Caelum Ferrarese is a Senior journalist with Soccerscene. He reports widely on micro policy within Australasia and industry disruptions at grassroots level.

Ronaldo’s Manchester United return breaks social media records

With the summer transfer window complete for clubs across Europe, Cristiano Ronaldo re-joins Manchester United following 12 years away in a true homecoming moment for the Premier League side.

A household name, Ronaldo’s exceptional career has seen him return to a club that played a major part in his development towards becoming one of the greatest players we’ve seen.

Arriving from Sporting Lisbon in 2003, Ronaldo was a club-record signing for Manchester United at the time for a teenager in English football, and he certainly disappoint, netting 84 goals from 196 appearances.

His time in the game is most famously for La Liga’s Real Madrid, where in the 2009-2018 period he dominated with 311 goals from 292 games, and most recently spent the previous few seasons with Serie A’s Juventus showing no signs of slowing down in his veteran years by scoring 81 times from 98 appearances. Ronaldo’s lengthy international career dates back to his Manchester United debut year of 2003, with 179 caps and 109 goals to his name.

When you add his long list of trophies and accomplishments notably as a five-time Ballon d’Or winner, five-time Champions League winner, four-time FIFA Club World Cup winner, three-time Premier League champion, two-time Best FIFA Men’s Player and 2018 European Championship WInner it’s easy to see why he’s held in such high esteem and widely regarded as one of the greats of the sport.

It should come as no surprise to see the level of engagement on social media when the transfer was confirmed by Manchester United. There was a staggering number of people liking and sharing the huge summer transfer window move, as discovered by Global Head of Social Media at Manchester United, Nick Speakman.

He confirmed that Manchester United’s ‘Welcome home Cristiano Ronaldo’ posts for Facebook, Twitter and Instagram all reached uncharted territory, setting new records across each of the three prominent platforms. The upcoming figures have already grown from when Speakman updated, with Ronaldo having a significant impact even off the pitch.

Instagram’s 12.3m likes & 537k comments makes it the most liked Instagram post from a sports team, Twitter’s 1.9m likes & 850k retweets makes it the most liked Twitter post from a sports team, while Facebook’s 1.3m likes & 161k comments makes it the club’s most liked Facebook post.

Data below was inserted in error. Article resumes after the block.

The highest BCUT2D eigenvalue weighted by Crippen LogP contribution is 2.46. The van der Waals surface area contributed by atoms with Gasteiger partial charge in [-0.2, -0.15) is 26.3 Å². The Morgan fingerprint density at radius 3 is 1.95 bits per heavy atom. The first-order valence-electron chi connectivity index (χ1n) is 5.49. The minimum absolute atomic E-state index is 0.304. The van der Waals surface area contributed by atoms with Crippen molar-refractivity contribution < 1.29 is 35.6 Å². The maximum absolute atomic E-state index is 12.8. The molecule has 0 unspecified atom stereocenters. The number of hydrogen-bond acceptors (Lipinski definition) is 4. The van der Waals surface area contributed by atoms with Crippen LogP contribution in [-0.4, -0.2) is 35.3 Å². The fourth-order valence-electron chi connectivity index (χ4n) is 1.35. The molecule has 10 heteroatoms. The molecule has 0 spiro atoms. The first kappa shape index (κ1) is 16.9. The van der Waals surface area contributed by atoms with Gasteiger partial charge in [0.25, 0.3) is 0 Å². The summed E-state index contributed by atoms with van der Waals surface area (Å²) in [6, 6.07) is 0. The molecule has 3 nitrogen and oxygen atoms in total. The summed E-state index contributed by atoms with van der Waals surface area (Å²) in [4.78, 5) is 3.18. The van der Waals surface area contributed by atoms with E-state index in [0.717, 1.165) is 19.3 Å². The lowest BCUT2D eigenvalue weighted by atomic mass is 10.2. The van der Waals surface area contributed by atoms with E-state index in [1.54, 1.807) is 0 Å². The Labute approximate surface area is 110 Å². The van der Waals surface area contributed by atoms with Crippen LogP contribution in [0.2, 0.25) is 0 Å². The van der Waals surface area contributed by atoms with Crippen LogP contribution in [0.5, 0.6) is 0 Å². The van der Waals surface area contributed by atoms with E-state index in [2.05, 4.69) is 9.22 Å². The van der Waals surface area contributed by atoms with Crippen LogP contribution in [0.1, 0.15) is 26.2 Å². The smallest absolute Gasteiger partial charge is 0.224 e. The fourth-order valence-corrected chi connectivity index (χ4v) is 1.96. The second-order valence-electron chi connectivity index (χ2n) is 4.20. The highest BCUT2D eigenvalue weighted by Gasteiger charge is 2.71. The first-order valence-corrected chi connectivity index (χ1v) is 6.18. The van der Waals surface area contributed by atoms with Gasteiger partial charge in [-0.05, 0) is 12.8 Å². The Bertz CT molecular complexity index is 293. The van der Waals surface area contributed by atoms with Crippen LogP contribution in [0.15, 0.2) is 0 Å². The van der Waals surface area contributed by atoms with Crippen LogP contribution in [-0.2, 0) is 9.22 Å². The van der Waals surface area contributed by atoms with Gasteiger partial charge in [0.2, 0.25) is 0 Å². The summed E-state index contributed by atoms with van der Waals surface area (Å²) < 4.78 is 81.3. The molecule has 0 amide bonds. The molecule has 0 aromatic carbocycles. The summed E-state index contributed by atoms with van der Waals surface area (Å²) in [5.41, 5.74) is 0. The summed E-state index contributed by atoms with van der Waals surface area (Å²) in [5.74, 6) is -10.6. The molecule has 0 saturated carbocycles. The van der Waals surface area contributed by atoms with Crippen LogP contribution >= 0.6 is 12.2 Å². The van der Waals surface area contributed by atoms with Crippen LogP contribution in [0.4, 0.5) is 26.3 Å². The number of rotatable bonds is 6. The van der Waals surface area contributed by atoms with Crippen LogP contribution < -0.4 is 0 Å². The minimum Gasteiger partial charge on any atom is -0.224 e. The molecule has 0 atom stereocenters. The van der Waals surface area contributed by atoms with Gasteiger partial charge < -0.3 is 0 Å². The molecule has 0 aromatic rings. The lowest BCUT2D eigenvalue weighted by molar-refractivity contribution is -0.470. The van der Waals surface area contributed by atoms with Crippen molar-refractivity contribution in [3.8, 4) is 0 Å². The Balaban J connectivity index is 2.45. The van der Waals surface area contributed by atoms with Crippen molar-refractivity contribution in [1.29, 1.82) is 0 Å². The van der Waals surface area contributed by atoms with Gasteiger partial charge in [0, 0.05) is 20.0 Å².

“It’s often said that “nothing can surprise you” when working within sports. However, unexpectedly being presented with the opportunity, and arguably privilege, of announcing Cristiano Ronaldo returning to Manchester United after 12 years away from the club is a rare exception to the rule,” Speakman said.

“24 hours later, the announcement post has surpassed even our own predictions for social numbers cross-platform.”

It marked Manchester United’s biggest ever day for social interactions, which can extend further to other Ronaldo-related posts as the hype continues for a potential return in Manchester United colours at Old Trafford against Newcastle United in Round 4 of the Premier League, following the upcoming international break.

What will a National Second Tier mean for the NPL?

As the concept of a National Second Tier becomes a reality in Australia, there are questions on what the removal of the biggest clubs will mean for the State League competitions.

Football Australia are still discussing and workshopping the format of the concept, and how it operates and coexists with the National Premier Leagues (NPL) is one of the biggest questions.

When the NPL was created in 2013, the aim was to standardise the State League competitions across Australia and serve as a second tier to the A-League. The competition has been the top division in each state outside the A-League, with the winners playing off against each other at the end of the season.

The NPL hasn’t managed to bridge the gap between the State League clubs and the A-League, shown by the push for a true National Second Tier.

We know that the current NPL clubs would jump at the chance to join a National Second Tier, however, what would this mean for the State Leagues moving forward?